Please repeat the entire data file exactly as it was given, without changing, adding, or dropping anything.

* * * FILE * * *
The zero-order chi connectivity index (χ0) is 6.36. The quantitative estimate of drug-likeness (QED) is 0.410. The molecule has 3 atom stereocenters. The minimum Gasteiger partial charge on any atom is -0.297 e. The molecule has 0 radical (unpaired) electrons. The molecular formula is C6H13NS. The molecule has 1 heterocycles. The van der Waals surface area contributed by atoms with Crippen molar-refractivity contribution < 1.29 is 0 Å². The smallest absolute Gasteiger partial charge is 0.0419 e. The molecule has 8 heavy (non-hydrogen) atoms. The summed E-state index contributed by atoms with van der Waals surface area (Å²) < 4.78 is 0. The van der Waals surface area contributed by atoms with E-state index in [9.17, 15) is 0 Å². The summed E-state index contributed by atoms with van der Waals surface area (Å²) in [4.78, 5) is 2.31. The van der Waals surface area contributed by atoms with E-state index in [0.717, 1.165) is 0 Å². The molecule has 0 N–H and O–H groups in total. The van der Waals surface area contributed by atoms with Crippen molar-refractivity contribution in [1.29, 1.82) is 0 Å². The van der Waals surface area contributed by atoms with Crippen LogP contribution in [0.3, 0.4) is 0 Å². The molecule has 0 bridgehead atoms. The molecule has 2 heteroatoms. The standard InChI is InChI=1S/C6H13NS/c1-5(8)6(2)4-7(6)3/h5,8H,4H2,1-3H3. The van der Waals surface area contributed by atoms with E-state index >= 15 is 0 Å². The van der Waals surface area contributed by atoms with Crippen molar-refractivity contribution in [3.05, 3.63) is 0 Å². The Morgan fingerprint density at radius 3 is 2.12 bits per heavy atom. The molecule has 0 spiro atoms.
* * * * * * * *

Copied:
The zero-order chi connectivity index (χ0) is 6.36. The quantitative estimate of drug-likeness (QED) is 0.410. The molecule has 3 atom stereocenters. The minimum Gasteiger partial charge on any atom is -0.297 e. The molecule has 0 radical (unpaired) electrons. The molecular formula is C6H13NS. The molecule has 1 heterocycles. The van der Waals surface area contributed by atoms with Crippen molar-refractivity contribution < 1.29 is 0 Å². The smallest absolute Gasteiger partial charge is 0.0419 e. The molecule has 8 heavy (non-hydrogen) atoms. The summed E-state index contributed by atoms with van der Waals surface area (Å²) < 4.78 is 0. The van der Waals surface area contributed by atoms with E-state index in [9.17, 15) is 0 Å². The summed E-state index contributed by atoms with van der Waals surface area (Å²) in [4.78, 5) is 2.31. The van der Waals surface area contributed by atoms with E-state index in [0.717, 1.165) is 0 Å². The molecule has 0 N–H and O–H groups in total. The van der Waals surface area contributed by atoms with Crippen molar-refractivity contribution in [1.29, 1.82) is 0 Å². The van der Waals surface area contributed by atoms with Crippen LogP contribution in [0.3, 0.4) is 0 Å². The molecule has 0 bridgehead atoms. The molecule has 2 heteroatoms. The standard InChI is InChI=1S/C6H13NS/c1-5(8)6(2)4-7(6)3/h5,8H,4H2,1-3H3. The van der Waals surface area contributed by atoms with E-state index >= 15 is 0 Å². The van der Waals surface area contributed by atoms with Crippen molar-refractivity contribution in [3.05, 3.63) is 0 Å². The Morgan fingerprint density at radius 3 is 2.12 bits per heavy atom. The molecule has 0 spiro atoms.